Awkward talk at Parliament House: UK MP John Bercow comes to Canberra

It could all get a little bit awkward at Parliament House's main committee room next Tuesday .

British House of Commons speaker John Bercow is due to give a guest lecture within weeks of being embroiled in a row over his choice of Carol Mills - the top public servant who runs Parliament House in Canberra - for a gun gig as clerk of the British Parliament.

Ms Mills, the head of Australia's Department of Parliamentary Services, was chosen for the $360,000-a-year job. But Mr Bercow agreed to a modest pause and said he would consider splitting the position after outrage the non-British Ms Mills had been chosen.

Critics in Britain also raised concerns over recent controversies that DPS had been drawn into.

These included disputed spying claims involving allegations over misuse of CCTV in Australia's Parliament. A conservative blog even brought up another DPS drama involving the suspected fraud of a catering contractor cooking food using taxpayer-funded facilities and selling it elsewhere.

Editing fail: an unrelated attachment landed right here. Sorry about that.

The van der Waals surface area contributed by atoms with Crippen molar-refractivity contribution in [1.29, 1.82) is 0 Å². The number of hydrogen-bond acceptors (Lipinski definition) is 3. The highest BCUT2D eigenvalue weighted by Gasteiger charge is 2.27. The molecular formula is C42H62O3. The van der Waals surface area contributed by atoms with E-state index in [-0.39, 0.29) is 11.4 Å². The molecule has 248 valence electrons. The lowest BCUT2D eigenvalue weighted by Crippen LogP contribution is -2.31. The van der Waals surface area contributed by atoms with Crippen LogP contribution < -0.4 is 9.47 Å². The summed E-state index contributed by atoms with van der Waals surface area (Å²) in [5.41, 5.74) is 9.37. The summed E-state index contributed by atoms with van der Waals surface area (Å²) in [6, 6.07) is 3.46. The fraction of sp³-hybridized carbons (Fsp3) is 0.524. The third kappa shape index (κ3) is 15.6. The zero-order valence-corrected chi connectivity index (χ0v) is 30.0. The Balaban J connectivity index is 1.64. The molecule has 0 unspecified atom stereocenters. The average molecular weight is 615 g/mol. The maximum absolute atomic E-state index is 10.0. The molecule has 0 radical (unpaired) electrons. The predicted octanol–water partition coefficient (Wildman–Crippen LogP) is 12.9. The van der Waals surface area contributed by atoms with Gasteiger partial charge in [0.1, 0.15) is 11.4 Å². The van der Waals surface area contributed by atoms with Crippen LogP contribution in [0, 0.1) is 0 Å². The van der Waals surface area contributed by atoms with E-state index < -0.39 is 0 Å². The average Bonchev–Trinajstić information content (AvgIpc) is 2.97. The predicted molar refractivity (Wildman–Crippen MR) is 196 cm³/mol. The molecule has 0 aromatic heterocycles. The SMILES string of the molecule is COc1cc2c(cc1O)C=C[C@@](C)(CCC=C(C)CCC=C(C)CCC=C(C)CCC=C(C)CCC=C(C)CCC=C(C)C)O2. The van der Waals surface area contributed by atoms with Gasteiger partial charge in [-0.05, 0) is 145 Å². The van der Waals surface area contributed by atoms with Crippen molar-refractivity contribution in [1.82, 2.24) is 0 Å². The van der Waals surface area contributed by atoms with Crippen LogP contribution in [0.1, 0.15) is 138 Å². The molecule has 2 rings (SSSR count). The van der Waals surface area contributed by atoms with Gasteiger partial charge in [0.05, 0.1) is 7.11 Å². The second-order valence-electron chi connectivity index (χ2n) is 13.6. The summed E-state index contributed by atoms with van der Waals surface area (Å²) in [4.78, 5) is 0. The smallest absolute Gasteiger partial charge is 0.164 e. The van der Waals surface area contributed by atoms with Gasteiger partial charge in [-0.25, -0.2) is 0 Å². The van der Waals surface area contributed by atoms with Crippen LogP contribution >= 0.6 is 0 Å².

The catering drama preceded Ms Mills's time at the helm but she was grilled about it at a Senate estimates hearing earlier this year, when she told senators she had launched an external investigation but not enough evidence was found to notify police.


Some British MPs described Mr Bercow's backtrack earlier this month as a Dunkirk-style retreat but the MP maintained he still wanted to see Ms Mills hired despite the slowdown in the process. 

At 5.30pm next Tuesday, Mr Bercow is scheduled to deliver a speech titled: "Representative democracy in the digital age: fact or fiction?"

According to an alert advertising the talk, he was planning to "address some of the challenges faced by modern parliaments and representatives across the Commonwealth, in the era of the digital revolution and 'disruptive' technology".

Mr Bercow established a special commission, the Digital Democracy Commission, which was due to report to the British Parliament in early 2015.

The objective of the British commission on digital democracy was to make recommendations on how parliamentary democracy in Britain could embrace the opportunities afforded by the digital world to become more effective in representing the people, making laws, scrutinising the work and performance of government and encouraging citizens to engage with democracy.

But attention could be drawn away from the lecture, hosted by the Australian Parliament in association with the Australian National University Centre for European Studies, by the ongoing controversy about the Ms Mills appointment.